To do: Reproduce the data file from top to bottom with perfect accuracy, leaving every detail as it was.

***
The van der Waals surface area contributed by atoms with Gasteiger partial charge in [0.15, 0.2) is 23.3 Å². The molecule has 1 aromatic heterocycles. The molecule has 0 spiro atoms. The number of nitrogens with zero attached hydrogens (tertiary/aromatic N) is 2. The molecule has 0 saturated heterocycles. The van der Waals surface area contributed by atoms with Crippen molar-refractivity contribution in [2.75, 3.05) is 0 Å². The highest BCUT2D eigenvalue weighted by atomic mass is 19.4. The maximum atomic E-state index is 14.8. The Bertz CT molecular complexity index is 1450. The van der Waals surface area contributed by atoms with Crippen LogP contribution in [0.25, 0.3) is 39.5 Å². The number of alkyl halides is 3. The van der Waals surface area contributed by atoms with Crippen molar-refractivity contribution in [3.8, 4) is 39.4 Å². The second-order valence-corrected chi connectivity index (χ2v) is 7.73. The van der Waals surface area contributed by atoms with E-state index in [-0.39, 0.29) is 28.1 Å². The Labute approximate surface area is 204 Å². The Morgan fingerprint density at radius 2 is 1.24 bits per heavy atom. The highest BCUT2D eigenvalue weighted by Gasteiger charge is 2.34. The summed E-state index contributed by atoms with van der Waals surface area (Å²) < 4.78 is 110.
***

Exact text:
The van der Waals surface area contributed by atoms with Gasteiger partial charge in [0.15, 0.2) is 23.3 Å². The molecule has 1 aromatic heterocycles. The molecule has 0 spiro atoms. The number of nitrogens with zero attached hydrogens (tertiary/aromatic N) is 2. The molecule has 0 saturated heterocycles. The van der Waals surface area contributed by atoms with Crippen molar-refractivity contribution in [2.75, 3.05) is 0 Å². The highest BCUT2D eigenvalue weighted by atomic mass is 19.4. The maximum atomic E-state index is 14.8. The Bertz CT molecular complexity index is 1450. The van der Waals surface area contributed by atoms with Crippen LogP contribution in [0.25, 0.3) is 39.5 Å². The number of alkyl halides is 3. The van der Waals surface area contributed by atoms with Crippen molar-refractivity contribution in [3.8, 4) is 39.4 Å². The second-order valence-corrected chi connectivity index (χ2v) is 7.73. The van der Waals surface area contributed by atoms with E-state index in [-0.39, 0.29) is 28.1 Å². The Labute approximate surface area is 204 Å². The Morgan fingerprint density at radius 2 is 1.24 bits per heavy atom. The highest BCUT2D eigenvalue weighted by Gasteiger charge is 2.34. The summed E-state index contributed by atoms with van der Waals surface area (Å²) < 4.78 is 110.